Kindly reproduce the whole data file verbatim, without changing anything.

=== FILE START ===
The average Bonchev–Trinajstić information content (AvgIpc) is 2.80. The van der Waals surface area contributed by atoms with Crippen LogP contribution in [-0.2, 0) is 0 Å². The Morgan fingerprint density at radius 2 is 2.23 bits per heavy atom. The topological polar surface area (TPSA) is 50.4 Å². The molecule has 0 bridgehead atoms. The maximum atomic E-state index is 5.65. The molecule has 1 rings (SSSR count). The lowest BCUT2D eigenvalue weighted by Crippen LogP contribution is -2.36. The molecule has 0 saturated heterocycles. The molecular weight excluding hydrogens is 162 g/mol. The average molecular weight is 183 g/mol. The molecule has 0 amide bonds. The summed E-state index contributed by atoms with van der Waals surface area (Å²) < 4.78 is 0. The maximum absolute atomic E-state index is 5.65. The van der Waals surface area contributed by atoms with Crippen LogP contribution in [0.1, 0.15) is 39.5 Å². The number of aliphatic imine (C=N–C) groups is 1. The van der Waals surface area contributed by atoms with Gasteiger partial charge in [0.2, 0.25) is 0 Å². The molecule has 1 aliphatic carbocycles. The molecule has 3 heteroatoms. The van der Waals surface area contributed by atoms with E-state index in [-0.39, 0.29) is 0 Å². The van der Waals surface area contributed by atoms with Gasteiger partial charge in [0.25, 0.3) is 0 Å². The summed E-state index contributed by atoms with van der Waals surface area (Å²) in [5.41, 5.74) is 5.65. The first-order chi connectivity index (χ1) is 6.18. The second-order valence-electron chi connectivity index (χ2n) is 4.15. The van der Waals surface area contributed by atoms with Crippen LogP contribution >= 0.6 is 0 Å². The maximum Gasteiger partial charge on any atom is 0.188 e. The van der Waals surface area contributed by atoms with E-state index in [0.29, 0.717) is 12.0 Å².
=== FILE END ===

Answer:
The average Bonchev–Trinajstić information content (AvgIpc) is 2.80. The van der Waals surface area contributed by atoms with Crippen LogP contribution in [-0.2, 0) is 0 Å². The Morgan fingerprint density at radius 2 is 2.23 bits per heavy atom. The topological polar surface area (TPSA) is 50.4 Å². The molecule has 0 bridgehead atoms. The maximum atomic E-state index is 5.65. The molecule has 1 rings (SSSR count). The lowest BCUT2D eigenvalue weighted by Crippen LogP contribution is -2.36. The molecule has 0 saturated heterocycles. The molecular weight excluding hydrogens is 162 g/mol. The average molecular weight is 183 g/mol. The molecule has 0 amide bonds. The summed E-state index contributed by atoms with van der Waals surface area (Å²) < 4.78 is 0. The maximum absolute atomic E-state index is 5.65. The van der Waals surface area contributed by atoms with Crippen LogP contribution in [0.1, 0.15) is 39.5 Å². The number of aliphatic imine (C=N–C) groups is 1. The van der Waals surface area contributed by atoms with Gasteiger partial charge in [0.2, 0.25) is 0 Å². The molecule has 1 aliphatic carbocycles. The molecule has 3 heteroatoms. The van der Waals surface area contributed by atoms with E-state index in [-0.39, 0.29) is 0 Å². The van der Waals surface area contributed by atoms with Gasteiger partial charge in [0.25, 0.3) is 0 Å². The summed E-state index contributed by atoms with van der Waals surface area (Å²) in [5.41, 5.74) is 5.65. The first-order chi connectivity index (χ1) is 6.18. The second-order valence-electron chi connectivity index (χ2n) is 4.15. The van der Waals surface area contributed by atoms with Crippen LogP contribution >= 0.6 is 0 Å². The maximum Gasteiger partial charge on any atom is 0.188 e. The van der Waals surface area contributed by atoms with E-state index in [0.29, 0.717) is 12.0 Å².